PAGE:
Essentially, this case presents a contest as to who owns the title to certain personal property located within the State of Alabama. State law determines that question, not federal law. A question of federal law is often 'lurking in the background' of every case. In order to invoke the jurisdiction of a federal court there must be 'a substantial claim founded 'directly' upon federal law.' Bell v. Hood, 327 U.S. 678, 66 S.Ct. 773, 90 L.Ed. 939 (1946); Gully v. First National Bank, 299 U.S. 109, 57 S.Ct. 96, 81 L.Ed. 70 (1936); Pierre v. Jordan, (9 Cir. 1964) 333 F.2d 951; 2 Moore, Federal Practice P8.09(1), at 1648 (2nd ed. 1964); Wright, Federal Courts 17 (1963).
Any federal questions sought to be raised by the complaint are purely incidental to the efforts of the plaintiff to enjoin a Sheriff's sale pursuant to a state writ and to recover a money judgment in the federal court.
The judgment of the District Court is affirmed.
RIVES, Circuit Judge (concurring specially):
The Alabama statute providing a right of trial as to personal property levied on under execution but claimed by a third person requires the execution of an affidavit and bond by the claimant, but also confers upon the claimant the right to have the property levied on delivered into his possession and casts upon the plaintiff in execution the burden of proof as to whether the property claimed is the property of the defendant in the writ and is liable to its satisfaction. Code of Alabama 1940, Tit. 7, sections 1168 and 1169. As is true generally,1 this statutory proceeding is supplementary or cumulative and the claimant may also resort to his ordinary remedies by a separate action at law in trespass, trover or detinue, or by suit in equity.2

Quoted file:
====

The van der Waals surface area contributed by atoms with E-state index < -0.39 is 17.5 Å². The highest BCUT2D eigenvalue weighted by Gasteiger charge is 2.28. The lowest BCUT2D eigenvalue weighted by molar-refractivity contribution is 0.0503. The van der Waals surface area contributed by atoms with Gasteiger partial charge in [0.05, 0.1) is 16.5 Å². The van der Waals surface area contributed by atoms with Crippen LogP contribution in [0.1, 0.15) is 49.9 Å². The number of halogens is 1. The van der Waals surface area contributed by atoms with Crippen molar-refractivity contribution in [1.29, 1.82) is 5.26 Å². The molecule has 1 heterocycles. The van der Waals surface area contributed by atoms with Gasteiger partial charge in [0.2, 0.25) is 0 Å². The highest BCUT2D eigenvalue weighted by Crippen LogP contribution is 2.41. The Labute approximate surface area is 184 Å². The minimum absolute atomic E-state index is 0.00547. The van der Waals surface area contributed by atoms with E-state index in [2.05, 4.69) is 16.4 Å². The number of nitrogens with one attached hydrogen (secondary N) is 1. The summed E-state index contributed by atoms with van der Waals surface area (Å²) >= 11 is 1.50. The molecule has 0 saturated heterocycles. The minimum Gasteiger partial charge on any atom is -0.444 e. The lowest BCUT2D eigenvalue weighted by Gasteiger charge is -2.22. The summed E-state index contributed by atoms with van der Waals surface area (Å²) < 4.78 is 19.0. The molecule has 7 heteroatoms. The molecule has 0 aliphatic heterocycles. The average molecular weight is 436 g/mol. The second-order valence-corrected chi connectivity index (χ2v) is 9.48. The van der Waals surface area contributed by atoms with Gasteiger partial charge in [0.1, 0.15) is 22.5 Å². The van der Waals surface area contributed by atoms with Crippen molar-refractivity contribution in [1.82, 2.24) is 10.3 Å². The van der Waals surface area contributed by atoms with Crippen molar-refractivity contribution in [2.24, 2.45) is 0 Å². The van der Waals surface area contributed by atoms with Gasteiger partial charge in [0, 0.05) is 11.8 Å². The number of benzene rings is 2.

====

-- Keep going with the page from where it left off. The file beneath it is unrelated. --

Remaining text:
To accord to the claimant the benefits of obtaining possession of the property, and of casting the burden of proof of the plaintiff in execution, and to avoid unnecessary or frivolous delays in the enforcement of lawful process, it is entirely reasonable for the statute to require a bond from the claimant. To claim that the requirements of a bond to maintain the statutory proceeding and the appellant's inability to make that bond, deprive the appellant of her property without due process of law or deny her the equal protection of the laws does not, in my opinion, give rise to a substantial controversy as to the effect or construction of the Constitution, and is no more than a colorable attempt to give jurisdiction to the federal court.3 I, therefore, concur in the judgment of affirmance.
28 U.S.C.A. 1331(a)
'The district courts shall have original jurisdiction of all civil actions wherein the matter in controversy exceeds the sum or value of $10,000, exclusive of interest and costs, and arises under the Constitution, laws, or treaties of the United States.'
See 33 C.J.S. Executions 168, 169
Lassiter v. State, 1895, 106 Ala. 292, 17 So. 725, 726; First National Bank of Mobile v. Burch, 1939, 237 Ala. 680, 188 So. 859, 865
That a substantial controversy is required see cases collected in footnote 36 to 28 U.S.C.A. 1331